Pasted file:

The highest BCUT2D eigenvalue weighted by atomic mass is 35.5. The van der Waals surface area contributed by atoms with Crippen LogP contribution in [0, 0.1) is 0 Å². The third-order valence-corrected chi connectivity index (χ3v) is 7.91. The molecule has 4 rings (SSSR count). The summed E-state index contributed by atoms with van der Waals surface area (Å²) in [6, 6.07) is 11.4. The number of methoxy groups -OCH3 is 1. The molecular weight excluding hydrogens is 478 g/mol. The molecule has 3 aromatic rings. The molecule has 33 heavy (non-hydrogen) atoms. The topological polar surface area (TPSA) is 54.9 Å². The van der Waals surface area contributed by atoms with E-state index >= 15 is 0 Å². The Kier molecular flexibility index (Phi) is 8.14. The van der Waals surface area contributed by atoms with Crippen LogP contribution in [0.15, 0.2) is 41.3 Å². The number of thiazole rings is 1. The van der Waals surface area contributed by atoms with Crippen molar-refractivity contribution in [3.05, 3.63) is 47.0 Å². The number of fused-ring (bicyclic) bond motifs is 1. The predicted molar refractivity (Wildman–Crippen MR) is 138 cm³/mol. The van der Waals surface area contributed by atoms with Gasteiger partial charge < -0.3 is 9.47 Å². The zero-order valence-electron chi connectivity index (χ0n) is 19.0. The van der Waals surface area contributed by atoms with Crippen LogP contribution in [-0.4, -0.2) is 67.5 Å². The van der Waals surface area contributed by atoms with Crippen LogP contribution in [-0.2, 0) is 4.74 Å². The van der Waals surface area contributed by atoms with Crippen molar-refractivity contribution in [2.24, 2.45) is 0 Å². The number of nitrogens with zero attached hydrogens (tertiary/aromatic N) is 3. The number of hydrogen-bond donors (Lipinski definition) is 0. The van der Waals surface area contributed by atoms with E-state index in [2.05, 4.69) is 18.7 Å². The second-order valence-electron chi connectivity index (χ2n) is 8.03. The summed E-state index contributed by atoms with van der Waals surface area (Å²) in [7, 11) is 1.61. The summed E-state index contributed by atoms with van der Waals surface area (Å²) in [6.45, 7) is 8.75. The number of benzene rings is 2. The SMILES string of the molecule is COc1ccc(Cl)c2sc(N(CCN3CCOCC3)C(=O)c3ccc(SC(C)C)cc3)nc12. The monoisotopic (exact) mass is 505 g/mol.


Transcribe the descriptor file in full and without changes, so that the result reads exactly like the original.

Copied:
The highest BCUT2D eigenvalue weighted by atomic mass is 35.5. The van der Waals surface area contributed by atoms with Crippen LogP contribution in [0, 0.1) is 0 Å². The third-order valence-corrected chi connectivity index (χ3v) is 7.91. The molecule has 4 rings (SSSR count). The summed E-state index contributed by atoms with van der Waals surface area (Å²) in [6, 6.07) is 11.4. The number of methoxy groups -OCH3 is 1. The molecular weight excluding hydrogens is 478 g/mol. The molecule has 3 aromatic rings. The molecule has 33 heavy (non-hydrogen) atoms. The topological polar surface area (TPSA) is 54.9 Å². The van der Waals surface area contributed by atoms with E-state index >= 15 is 0 Å². The Kier molecular flexibility index (Phi) is 8.14. The van der Waals surface area contributed by atoms with Crippen LogP contribution in [0.15, 0.2) is 41.3 Å². The number of thiazole rings is 1. The van der Waals surface area contributed by atoms with Crippen molar-refractivity contribution in [3.05, 3.63) is 47.0 Å². The number of fused-ring (bicyclic) bond motifs is 1. The predicted molar refractivity (Wildman–Crippen MR) is 138 cm³/mol. The van der Waals surface area contributed by atoms with Gasteiger partial charge < -0.3 is 9.47 Å². The zero-order valence-electron chi connectivity index (χ0n) is 19.0. The van der Waals surface area contributed by atoms with Crippen LogP contribution in [-0.4, -0.2) is 67.5 Å². The van der Waals surface area contributed by atoms with Crippen LogP contribution in [-0.2, 0) is 4.74 Å². The van der Waals surface area contributed by atoms with Crippen molar-refractivity contribution in [2.24, 2.45) is 0 Å². The number of nitrogens with zero attached hydrogens (tertiary/aromatic N) is 3. The number of hydrogen-bond donors (Lipinski definition) is 0. The van der Waals surface area contributed by atoms with E-state index in [2.05, 4.69) is 18.7 Å². The second-order valence-electron chi connectivity index (χ2n) is 8.03. The summed E-state index contributed by atoms with van der Waals surface area (Å²) in [7, 11) is 1.61. The summed E-state index contributed by atoms with van der Waals surface area (Å²) in [6.45, 7) is 8.75. The number of benzene rings is 2. The SMILES string of the molecule is COc1ccc(Cl)c2sc(N(CCN3CCOCC3)C(=O)c3ccc(SC(C)C)cc3)nc12. The monoisotopic (exact) mass is 505 g/mol.